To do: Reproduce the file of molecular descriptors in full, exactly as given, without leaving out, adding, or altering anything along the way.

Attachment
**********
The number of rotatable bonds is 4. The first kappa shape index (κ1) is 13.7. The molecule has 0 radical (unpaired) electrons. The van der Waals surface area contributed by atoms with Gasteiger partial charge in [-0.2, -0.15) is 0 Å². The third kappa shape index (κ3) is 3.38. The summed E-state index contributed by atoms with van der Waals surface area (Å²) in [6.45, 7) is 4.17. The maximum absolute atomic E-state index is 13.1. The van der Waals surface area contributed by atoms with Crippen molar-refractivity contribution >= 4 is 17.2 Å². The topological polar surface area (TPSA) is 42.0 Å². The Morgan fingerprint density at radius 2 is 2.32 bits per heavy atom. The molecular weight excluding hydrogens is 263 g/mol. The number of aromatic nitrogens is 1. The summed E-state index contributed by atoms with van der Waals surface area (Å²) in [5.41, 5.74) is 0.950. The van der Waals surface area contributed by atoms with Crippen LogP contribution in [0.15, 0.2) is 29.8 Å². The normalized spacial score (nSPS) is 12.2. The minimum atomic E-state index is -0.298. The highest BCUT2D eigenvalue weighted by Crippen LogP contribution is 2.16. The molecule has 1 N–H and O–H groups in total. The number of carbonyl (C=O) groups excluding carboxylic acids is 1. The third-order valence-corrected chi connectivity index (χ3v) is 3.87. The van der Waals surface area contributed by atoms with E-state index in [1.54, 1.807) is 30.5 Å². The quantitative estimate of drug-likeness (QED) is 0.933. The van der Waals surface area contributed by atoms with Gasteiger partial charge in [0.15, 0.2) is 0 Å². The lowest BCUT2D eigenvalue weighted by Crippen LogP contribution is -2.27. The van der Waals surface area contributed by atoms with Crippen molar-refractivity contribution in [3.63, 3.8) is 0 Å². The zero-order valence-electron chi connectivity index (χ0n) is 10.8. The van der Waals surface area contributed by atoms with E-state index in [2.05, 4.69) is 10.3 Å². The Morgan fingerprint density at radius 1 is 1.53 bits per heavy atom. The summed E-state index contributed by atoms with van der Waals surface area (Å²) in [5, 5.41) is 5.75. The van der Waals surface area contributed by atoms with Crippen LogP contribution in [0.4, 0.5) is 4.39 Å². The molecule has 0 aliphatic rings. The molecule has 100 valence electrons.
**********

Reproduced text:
The number of rotatable bonds is 4. The first kappa shape index (κ1) is 13.7. The molecule has 0 radical (unpaired) electrons. The van der Waals surface area contributed by atoms with Gasteiger partial charge in [-0.2, -0.15) is 0 Å². The third kappa shape index (κ3) is 3.38. The summed E-state index contributed by atoms with van der Waals surface area (Å²) in [6.45, 7) is 4.17. The maximum absolute atomic E-state index is 13.1. The van der Waals surface area contributed by atoms with Crippen molar-refractivity contribution >= 4 is 17.2 Å². The topological polar surface area (TPSA) is 42.0 Å². The Morgan fingerprint density at radius 2 is 2.32 bits per heavy atom. The molecular weight excluding hydrogens is 263 g/mol. The number of aromatic nitrogens is 1. The summed E-state index contributed by atoms with van der Waals surface area (Å²) in [5.41, 5.74) is 0.950. The van der Waals surface area contributed by atoms with Crippen LogP contribution in [0.15, 0.2) is 29.8 Å². The normalized spacial score (nSPS) is 12.2. The minimum atomic E-state index is -0.298. The highest BCUT2D eigenvalue weighted by Crippen LogP contribution is 2.16. The molecule has 1 N–H and O–H groups in total. The number of carbonyl (C=O) groups excluding carboxylic acids is 1. The third-order valence-corrected chi connectivity index (χ3v) is 3.87. The van der Waals surface area contributed by atoms with E-state index in [1.54, 1.807) is 30.5 Å². The quantitative estimate of drug-likeness (QED) is 0.933. The van der Waals surface area contributed by atoms with Gasteiger partial charge in [0.15, 0.2) is 0 Å². The lowest BCUT2D eigenvalue weighted by Crippen LogP contribution is -2.27. The van der Waals surface area contributed by atoms with Crippen molar-refractivity contribution in [3.63, 3.8) is 0 Å². The zero-order valence-electron chi connectivity index (χ0n) is 10.8. The van der Waals surface area contributed by atoms with E-state index in [2.05, 4.69) is 10.3 Å². The Morgan fingerprint density at radius 1 is 1.53 bits per heavy atom. The summed E-state index contributed by atoms with van der Waals surface area (Å²) in [5, 5.41) is 5.75. The van der Waals surface area contributed by atoms with Crippen LogP contribution in [0.4, 0.5) is 4.39 Å². The molecule has 0 aliphatic rings. The molecule has 100 valence electrons.